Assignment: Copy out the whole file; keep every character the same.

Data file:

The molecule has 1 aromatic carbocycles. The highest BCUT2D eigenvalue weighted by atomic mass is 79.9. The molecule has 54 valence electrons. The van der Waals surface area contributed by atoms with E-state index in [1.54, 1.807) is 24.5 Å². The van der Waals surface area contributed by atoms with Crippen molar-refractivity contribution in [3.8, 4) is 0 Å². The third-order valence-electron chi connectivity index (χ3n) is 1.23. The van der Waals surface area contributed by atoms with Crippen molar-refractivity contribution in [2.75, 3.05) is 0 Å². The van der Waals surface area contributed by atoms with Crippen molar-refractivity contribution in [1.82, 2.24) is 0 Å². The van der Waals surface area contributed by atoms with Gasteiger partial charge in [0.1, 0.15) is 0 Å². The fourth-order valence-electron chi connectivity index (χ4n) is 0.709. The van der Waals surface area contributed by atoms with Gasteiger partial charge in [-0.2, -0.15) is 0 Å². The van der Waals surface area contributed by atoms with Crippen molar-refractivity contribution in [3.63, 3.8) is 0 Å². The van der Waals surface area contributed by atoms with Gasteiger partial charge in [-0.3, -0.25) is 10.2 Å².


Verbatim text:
The molecule has 1 aromatic carbocycles. The highest BCUT2D eigenvalue weighted by atomic mass is 79.9. The molecule has 54 valence electrons. The van der Waals surface area contributed by atoms with E-state index in [1.54, 1.807) is 24.5 Å². The van der Waals surface area contributed by atoms with Crippen molar-refractivity contribution in [3.8, 4) is 0 Å². The third-order valence-electron chi connectivity index (χ3n) is 1.23. The van der Waals surface area contributed by atoms with Crippen molar-refractivity contribution in [2.75, 3.05) is 0 Å². The van der Waals surface area contributed by atoms with Crippen molar-refractivity contribution in [1.82, 2.24) is 0 Å². The van der Waals surface area contributed by atoms with Gasteiger partial charge in [0.1, 0.15) is 0 Å². The fourth-order valence-electron chi connectivity index (χ4n) is 0.709. The van der Waals surface area contributed by atoms with Gasteiger partial charge in [-0.2, -0.15) is 0 Å². The van der Waals surface area contributed by atoms with Crippen molar-refractivity contribution in [3.63, 3.8) is 0 Å². The van der Waals surface area contributed by atoms with Gasteiger partial charge in [-0.3, -0.25) is 10.2 Å².